Why’d we do this? As I said above, it is all about sharing and informing community members about the past that surrounds them. The Titusville Herald is an excellent newspaper that is read by many of our community members. Increasing exposure to our local history, especially when that exposure originates from the public library, is a great thing. It provides our community with a better understanding of their surroundings, it increases exposure to the library, and it further cements us as a local organization dedicated to providing all citizens with quality information.
The next time someone tells you that blogging is dead, try to remember this example which I just shared. The act of writing and sharing information will never die no matter what it is called. Libraries: learn, research, share, and connect. This is what you do.
Head on over to Information Today and check out part one of my new series for their publication, titled Tales From The Library Trenches. I’m really jazzed to have a feature with Information Today…they’re a cool publication and they’ve been really wonderful to work with. I’m also really happy they’ve put this feature up on their site for everyone to read free of charge. That’s so very kind of them to do!
I am very uninspired with library work. I have two major projects in my mind for the Benson Memorial Library but I feel stuck. The projects are: bringing high speed fiber internet into the library and repairing and renovating our Community Room. Both of these projects are much needed and would be well received by the community. I am having a hard time finding the funds to pull these projects off which then leads to a general malaise inside of me that festers with time. Money and the lack of it really holds things back. My brain then reacts to being held back in a negative way. I want the path forward to be clear and positive, yet money is always standing in the way. I’ve researched grants, foundation money, and other paths but nothing is clicking. Maybe it will click soon enough. In the meantime, I am right here sitting at my desk feeling like the end of libraries is right around the corner.
I have signed a contract to provide a library related news platform with 6 articles/pieces from now until June 2017. Writing is something that I enjoy doing and the challenge to come up with a 2,000 word piece has been tough but ultimately rewarding. I’d love to write more of these. Heck, maybe someday I would like to be my full time job. I enjoy the opportunity to craft all of the thoughts inside my brain into well structured sentences. I also enjoy talking to others, getting their insight into the topic I am writing about, and sharing their story. There are so many good people out there.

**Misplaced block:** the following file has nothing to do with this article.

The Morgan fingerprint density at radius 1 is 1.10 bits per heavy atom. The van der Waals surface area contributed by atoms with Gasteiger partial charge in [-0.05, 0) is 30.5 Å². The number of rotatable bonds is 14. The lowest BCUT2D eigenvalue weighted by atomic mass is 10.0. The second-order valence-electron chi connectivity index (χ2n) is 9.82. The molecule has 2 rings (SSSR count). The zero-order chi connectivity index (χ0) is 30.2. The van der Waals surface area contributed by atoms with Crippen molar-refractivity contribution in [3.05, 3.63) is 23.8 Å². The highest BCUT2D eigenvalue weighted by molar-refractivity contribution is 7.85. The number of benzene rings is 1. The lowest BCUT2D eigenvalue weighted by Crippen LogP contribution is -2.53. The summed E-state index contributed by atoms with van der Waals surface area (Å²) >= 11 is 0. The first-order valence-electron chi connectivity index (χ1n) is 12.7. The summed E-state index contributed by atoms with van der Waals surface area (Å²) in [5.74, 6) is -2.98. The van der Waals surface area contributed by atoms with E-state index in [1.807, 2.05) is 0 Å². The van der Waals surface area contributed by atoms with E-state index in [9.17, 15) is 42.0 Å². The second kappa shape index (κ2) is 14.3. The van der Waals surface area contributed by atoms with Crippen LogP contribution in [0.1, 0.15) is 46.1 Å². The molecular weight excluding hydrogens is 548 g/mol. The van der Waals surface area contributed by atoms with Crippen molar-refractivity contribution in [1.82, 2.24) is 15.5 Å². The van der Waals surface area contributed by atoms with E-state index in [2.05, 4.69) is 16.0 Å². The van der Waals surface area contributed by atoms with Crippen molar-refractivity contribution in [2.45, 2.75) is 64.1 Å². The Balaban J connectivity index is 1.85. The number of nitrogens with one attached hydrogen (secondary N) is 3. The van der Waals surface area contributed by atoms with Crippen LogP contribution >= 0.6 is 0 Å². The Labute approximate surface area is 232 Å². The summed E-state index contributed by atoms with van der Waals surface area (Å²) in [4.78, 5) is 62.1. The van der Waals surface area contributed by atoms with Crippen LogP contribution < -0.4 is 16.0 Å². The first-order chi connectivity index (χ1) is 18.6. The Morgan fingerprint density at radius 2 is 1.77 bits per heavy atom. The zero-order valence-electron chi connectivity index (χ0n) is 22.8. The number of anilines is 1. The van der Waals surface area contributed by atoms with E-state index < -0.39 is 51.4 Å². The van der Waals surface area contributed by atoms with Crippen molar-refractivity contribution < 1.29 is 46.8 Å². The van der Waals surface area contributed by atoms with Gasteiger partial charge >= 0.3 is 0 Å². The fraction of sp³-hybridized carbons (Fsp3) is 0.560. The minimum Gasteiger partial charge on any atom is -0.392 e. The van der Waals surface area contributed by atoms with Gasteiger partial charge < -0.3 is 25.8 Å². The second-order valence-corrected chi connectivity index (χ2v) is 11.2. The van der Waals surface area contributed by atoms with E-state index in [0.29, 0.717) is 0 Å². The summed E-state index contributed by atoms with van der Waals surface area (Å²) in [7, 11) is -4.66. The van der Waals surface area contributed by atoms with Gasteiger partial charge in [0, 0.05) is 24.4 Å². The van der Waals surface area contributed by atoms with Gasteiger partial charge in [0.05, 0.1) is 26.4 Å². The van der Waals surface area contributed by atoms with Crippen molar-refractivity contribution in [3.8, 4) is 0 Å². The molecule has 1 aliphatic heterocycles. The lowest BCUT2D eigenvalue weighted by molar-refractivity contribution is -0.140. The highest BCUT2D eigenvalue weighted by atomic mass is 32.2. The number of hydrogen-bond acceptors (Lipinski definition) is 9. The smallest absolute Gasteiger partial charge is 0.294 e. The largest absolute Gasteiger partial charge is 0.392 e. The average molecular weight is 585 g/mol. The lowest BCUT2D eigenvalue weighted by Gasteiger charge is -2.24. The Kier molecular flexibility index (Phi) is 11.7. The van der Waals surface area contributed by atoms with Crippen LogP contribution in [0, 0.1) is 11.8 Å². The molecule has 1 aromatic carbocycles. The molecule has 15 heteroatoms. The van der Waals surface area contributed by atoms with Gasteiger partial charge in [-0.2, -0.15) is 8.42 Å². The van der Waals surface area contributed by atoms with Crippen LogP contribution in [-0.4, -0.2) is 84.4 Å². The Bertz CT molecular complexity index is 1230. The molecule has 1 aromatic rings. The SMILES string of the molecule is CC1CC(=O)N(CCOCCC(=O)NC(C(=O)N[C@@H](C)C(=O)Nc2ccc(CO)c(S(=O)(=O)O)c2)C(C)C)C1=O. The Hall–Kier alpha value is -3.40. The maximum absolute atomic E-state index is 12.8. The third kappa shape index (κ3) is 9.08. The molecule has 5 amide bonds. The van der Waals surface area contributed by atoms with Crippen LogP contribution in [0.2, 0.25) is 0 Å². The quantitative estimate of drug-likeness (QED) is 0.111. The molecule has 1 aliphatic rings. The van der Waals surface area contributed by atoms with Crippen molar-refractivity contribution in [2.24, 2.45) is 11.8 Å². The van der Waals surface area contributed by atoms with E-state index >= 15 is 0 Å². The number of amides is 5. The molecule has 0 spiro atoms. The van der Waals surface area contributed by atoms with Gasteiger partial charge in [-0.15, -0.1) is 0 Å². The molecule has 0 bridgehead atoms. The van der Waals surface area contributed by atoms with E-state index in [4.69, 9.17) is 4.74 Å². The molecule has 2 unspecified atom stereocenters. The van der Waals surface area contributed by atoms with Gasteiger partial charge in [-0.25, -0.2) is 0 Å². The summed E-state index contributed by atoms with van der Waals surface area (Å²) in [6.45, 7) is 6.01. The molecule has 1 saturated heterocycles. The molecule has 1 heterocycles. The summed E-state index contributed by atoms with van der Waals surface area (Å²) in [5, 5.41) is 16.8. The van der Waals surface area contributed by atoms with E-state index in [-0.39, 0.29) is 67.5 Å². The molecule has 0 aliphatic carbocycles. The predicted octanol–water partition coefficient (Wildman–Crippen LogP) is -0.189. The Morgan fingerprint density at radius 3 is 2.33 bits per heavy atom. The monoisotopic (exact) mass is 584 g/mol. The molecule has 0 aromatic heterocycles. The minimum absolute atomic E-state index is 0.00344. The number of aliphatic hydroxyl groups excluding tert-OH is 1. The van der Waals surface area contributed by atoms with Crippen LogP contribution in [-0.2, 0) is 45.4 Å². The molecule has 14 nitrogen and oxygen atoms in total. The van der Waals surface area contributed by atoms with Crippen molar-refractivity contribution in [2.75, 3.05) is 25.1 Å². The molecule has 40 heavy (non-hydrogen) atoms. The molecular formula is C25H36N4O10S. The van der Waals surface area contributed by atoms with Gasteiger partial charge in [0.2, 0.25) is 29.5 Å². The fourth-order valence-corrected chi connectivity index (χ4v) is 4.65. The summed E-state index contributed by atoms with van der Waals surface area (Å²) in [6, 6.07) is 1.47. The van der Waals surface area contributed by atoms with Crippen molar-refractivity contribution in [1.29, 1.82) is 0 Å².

One of my favorite things to do on the weekend is to do our laundry.I have developed a system in which I tackle certain segments of the laundry one at a time. It helps me manage the flow of work to be done and provides a good feeling once each segment is done.
I am not happy with my weight. I am over 200 lbs for the first time in my life and my body does not feel good. While I do not have the world’s best eating/exercising regiment, I feel as if I’m doing pretty well. There is room for improvement and I will get there.
I am well over 50 hours into The Legend of Zelda: Breath of the Wild for the Nintendo Switch and I still cannot recommend this game enough. It is what I’d call a perfect video game: a marriage of great gameplay, visuals, sound, and experience. It doesn’t matter what you’re doing or where you are headed in the game. You will be amazed every step of the way.
And finally, the rehabbing of Fidelia Hall continues. At a recent auction, we acquired 8 radiators, 3 steel doors, 1 set of track lighting, and 1 hot water heater for $125. My mother and father also made one of the nicest donations to us: they got a furnace for our downstairs space. Both of these things were so very inspiring in the restoration process. The next steps look something like this: repair and paint the tin ceiling downstairs, repair and varnish the floor downstairs, install and hook up gas pipes to our new downstairs furnace, build a bathroom downstairs, repair/install new outlets and light switches downstairs, and finally rip out the upstairs radiators and install our newly acquired radiators. The work never ends, but the end product will be glorious for our family and the community so I am OK with the process.
I was super honored to be asked by the State Library of Queensland to write a guest blog post for the new blog. I got a chance to visit their amazing library in November 2015 and I was blown away! Not only is the building amazing, but the people working inside it are some of the kindest, most forward thinking people I have ever met.
Just look at your local library and the slate of public events happening there: story time, crafts, book groups, and public art events. The specifics of these events are what bring people into the library, but it is the connection to each other that is the important thing that community members take away from these events.
These connections come in all forms: the parent who meets another parent at a story time and is able to share the joys and frustrations